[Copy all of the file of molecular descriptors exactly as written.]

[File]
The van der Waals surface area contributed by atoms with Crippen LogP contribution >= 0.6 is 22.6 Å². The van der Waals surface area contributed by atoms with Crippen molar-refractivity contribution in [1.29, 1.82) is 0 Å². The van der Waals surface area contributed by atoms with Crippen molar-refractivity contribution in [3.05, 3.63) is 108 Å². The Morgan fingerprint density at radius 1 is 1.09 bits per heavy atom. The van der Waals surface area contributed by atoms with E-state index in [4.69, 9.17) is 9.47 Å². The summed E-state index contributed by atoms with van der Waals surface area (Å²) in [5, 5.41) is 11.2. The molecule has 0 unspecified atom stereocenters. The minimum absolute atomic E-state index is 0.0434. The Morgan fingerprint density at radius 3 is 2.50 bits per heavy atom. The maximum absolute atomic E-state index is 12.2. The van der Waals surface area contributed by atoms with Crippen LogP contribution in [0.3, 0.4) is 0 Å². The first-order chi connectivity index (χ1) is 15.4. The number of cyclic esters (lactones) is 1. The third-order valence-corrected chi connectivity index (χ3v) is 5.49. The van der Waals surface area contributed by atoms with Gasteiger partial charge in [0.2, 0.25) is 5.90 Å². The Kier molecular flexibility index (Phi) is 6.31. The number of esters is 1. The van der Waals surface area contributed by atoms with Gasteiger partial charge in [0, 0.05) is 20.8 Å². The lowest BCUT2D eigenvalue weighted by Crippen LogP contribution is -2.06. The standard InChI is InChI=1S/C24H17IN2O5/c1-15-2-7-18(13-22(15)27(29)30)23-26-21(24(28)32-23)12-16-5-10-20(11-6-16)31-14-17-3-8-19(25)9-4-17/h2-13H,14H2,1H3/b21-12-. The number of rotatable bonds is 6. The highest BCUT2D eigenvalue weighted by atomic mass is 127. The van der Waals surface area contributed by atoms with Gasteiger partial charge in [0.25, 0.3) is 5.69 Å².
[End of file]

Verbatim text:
The van der Waals surface area contributed by atoms with Crippen LogP contribution >= 0.6 is 22.6 Å². The van der Waals surface area contributed by atoms with Crippen molar-refractivity contribution in [1.29, 1.82) is 0 Å². The van der Waals surface area contributed by atoms with Crippen molar-refractivity contribution in [3.05, 3.63) is 108 Å². The Morgan fingerprint density at radius 1 is 1.09 bits per heavy atom. The van der Waals surface area contributed by atoms with E-state index in [4.69, 9.17) is 9.47 Å². The summed E-state index contributed by atoms with van der Waals surface area (Å²) in [5, 5.41) is 11.2. The molecule has 0 unspecified atom stereocenters. The minimum absolute atomic E-state index is 0.0434. The Morgan fingerprint density at radius 3 is 2.50 bits per heavy atom. The maximum absolute atomic E-state index is 12.2. The van der Waals surface area contributed by atoms with Crippen LogP contribution in [0.3, 0.4) is 0 Å². The first-order chi connectivity index (χ1) is 15.4. The number of cyclic esters (lactones) is 1. The third-order valence-corrected chi connectivity index (χ3v) is 5.49. The van der Waals surface area contributed by atoms with Gasteiger partial charge in [0.2, 0.25) is 5.90 Å². The Kier molecular flexibility index (Phi) is 6.31. The number of esters is 1. The van der Waals surface area contributed by atoms with Gasteiger partial charge in [0, 0.05) is 20.8 Å². The lowest BCUT2D eigenvalue weighted by Crippen LogP contribution is -2.06. The standard InChI is InChI=1S/C24H17IN2O5/c1-15-2-7-18(13-22(15)27(29)30)23-26-21(24(28)32-23)12-16-5-10-20(11-6-16)31-14-17-3-8-19(25)9-4-17/h2-13H,14H2,1H3/b21-12-. The number of rotatable bonds is 6. The highest BCUT2D eigenvalue weighted by atomic mass is 127. The van der Waals surface area contributed by atoms with Gasteiger partial charge in [0.25, 0.3) is 5.69 Å².